I talked to my husband, for the first time, about my own inconvenient desires, including my feelings for someone else. Our marriage hit a crisis point I didn’t know we would recover from. Slowly, over time, and with support from a good therapist, we got honest, and vulnerable. We stopped hiding. We’re still working on this, everyday.
I began to teach spiritual memoir. The first time I stepped in front of a class to teach, I was terrified. I hadn’t stood in front of a group of people for any reason other than to lead a worship service in more than ten years. The classroom was in the fellowship hall of a church, and at first I wondered, oddly, if I should pray to begin the class, like every pastor I’ve ever worked with would begin any public gathering. It was a sort of crutch, a way to transition a group’s attention. But I knew that was not what my students were there for. It was not what I was there for.
Despite the location of the class, my students came from a variety of religious and spiritual backgrounds, including no background at all. We were there to share our work, our stories, and our search for meaning in those stories. I reminded myself of one of the most important lessons I’d learned from the women I’d read—that not all spiritual direction is religious. I had done the hard work of learning to write, and to teach, and I told myself to trust that. I lay my notes down at the head of the table where each of my twelve students sat, notebooks open, pens at attention. I turned to face the white board behind me, heart pounding, and wrote this quote from Anton Chekhov: “My holy of holies is the human body.” This would be our prayer, and it was enough.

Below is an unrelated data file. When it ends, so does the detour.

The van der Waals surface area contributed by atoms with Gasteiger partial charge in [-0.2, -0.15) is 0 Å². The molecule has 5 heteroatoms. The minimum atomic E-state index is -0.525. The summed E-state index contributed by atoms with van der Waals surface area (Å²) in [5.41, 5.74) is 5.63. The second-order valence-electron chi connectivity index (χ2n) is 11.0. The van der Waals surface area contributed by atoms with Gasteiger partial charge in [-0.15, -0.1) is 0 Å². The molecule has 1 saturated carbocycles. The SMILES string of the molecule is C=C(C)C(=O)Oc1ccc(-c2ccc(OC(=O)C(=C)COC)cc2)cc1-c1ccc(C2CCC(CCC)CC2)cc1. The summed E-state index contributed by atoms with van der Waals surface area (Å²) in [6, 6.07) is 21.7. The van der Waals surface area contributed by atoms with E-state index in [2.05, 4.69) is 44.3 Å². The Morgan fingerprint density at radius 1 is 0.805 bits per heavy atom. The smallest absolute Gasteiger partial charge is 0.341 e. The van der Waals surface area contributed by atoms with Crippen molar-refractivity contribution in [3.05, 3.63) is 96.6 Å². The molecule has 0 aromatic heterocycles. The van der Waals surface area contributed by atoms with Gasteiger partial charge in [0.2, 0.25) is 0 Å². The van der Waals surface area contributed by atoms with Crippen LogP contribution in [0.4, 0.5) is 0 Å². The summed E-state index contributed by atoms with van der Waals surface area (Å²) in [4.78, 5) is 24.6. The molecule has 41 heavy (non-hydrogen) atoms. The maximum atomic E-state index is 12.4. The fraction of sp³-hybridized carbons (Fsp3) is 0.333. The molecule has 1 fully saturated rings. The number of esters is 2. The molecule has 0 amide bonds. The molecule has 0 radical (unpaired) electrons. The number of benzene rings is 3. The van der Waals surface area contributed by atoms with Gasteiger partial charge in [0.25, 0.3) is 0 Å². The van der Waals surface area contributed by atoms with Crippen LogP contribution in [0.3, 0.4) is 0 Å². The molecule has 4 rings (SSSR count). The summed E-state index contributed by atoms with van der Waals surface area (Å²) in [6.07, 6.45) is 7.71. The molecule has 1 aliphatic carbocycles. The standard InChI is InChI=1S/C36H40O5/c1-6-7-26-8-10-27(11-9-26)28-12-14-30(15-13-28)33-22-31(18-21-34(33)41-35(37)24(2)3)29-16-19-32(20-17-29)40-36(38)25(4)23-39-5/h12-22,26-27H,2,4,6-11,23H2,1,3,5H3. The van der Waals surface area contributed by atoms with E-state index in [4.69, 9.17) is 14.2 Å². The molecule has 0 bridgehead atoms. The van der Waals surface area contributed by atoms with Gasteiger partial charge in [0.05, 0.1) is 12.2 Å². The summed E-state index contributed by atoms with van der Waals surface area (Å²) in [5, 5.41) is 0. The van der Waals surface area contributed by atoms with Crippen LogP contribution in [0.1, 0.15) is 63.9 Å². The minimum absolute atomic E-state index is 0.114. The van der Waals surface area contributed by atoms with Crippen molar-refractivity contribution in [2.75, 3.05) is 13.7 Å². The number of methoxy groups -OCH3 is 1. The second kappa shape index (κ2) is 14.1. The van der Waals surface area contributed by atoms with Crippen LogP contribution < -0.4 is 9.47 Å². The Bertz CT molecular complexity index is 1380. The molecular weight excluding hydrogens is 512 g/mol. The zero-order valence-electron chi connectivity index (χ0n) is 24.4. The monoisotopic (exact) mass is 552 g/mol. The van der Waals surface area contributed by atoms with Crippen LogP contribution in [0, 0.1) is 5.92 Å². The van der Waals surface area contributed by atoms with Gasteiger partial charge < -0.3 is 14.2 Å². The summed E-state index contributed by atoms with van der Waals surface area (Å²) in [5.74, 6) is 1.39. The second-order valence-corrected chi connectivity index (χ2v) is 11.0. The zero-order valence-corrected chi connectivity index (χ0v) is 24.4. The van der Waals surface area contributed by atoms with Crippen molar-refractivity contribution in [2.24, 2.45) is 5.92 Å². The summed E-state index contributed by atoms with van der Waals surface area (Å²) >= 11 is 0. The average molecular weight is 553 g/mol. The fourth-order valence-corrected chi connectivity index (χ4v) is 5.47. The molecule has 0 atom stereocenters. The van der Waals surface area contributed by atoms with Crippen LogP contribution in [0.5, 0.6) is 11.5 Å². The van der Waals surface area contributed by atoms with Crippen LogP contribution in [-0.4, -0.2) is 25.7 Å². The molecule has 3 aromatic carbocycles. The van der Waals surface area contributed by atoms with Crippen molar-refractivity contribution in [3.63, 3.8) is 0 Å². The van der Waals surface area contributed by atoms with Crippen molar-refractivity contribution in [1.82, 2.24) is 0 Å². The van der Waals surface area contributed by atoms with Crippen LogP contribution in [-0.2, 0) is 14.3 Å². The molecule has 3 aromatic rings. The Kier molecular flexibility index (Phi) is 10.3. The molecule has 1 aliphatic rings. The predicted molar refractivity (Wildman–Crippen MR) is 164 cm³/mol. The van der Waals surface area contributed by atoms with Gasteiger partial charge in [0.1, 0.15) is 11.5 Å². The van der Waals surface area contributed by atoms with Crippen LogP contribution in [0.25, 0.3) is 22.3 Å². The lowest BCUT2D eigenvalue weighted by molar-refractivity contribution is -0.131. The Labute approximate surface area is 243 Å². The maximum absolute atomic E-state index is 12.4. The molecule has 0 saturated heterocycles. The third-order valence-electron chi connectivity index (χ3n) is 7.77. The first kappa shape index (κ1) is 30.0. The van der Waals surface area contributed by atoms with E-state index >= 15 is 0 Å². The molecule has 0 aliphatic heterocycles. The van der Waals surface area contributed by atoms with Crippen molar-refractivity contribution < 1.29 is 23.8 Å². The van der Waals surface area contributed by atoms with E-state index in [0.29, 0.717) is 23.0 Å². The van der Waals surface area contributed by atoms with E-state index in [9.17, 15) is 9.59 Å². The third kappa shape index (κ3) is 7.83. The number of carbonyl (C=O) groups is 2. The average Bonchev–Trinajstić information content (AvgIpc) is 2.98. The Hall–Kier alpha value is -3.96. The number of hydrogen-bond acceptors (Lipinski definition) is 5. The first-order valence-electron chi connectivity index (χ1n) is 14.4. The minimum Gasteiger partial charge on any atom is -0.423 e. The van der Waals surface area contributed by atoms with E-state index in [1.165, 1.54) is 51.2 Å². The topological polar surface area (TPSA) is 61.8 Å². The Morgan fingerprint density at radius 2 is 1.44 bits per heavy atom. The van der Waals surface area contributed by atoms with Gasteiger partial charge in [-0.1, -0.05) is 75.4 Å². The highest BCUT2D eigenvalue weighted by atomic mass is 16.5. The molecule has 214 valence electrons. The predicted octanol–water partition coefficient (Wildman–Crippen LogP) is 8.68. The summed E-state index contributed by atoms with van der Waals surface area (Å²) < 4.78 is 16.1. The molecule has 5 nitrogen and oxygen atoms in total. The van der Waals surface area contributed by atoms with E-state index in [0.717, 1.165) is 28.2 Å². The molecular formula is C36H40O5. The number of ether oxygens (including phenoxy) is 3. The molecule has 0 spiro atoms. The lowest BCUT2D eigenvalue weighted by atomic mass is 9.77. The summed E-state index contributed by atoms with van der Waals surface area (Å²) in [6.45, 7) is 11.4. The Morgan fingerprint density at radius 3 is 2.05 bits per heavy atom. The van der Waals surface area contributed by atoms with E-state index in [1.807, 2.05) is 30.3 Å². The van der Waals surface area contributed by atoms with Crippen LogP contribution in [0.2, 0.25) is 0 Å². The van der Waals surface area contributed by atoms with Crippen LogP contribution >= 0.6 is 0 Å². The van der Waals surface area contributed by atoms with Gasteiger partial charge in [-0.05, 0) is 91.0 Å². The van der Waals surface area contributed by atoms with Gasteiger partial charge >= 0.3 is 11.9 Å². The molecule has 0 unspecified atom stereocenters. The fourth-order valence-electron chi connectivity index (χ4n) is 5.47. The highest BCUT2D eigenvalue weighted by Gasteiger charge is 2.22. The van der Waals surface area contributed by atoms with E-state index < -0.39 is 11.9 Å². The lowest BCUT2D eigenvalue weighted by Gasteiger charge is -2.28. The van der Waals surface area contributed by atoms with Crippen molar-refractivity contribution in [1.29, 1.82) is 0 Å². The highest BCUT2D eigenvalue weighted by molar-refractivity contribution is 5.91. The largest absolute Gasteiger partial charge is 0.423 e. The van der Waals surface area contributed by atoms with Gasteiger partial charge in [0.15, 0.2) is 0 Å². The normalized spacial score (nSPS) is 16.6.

God began to come back to me in that season, but it was not the God of my evangelical past. When I prayed quietly to myself before a class, or when I was stuck with a piece of writing, or when my husband and I struggled, I allowed myself to let go of the male-gender-identifying God I’d met in my twenties. I replaced the male pronoun of Christianity with “She” or “They.” I found that this simple change opened me more fully to the idea that if there is a God, God is fluid, resilient, kinder, and stronger than I’d previously believed. Strong enough to hold me and all my complicated desires.
Cameron Dezen Hammon is a writer and musician whose work has appeared in Ecotone, The Rumpus, The Literary Review, The Butter, NYLON, Them, The Houston Chronicle, and elsewhere. Her essay “Infirmary Music” was named a notable in The Best American Essays 2017, and she is a contributor to The Kiss: Intimacies from Writers (W.W. Norton), and My Caesarean: Twenty Mothers on the Experience of Birth by C-Section and After (The Experiment, 2019). Her debut book This Is My Body: A Memoir of Religious and Romantic Obsession is forthcoming from Lookout Books on October 22, 2019. Follow @camerondhammon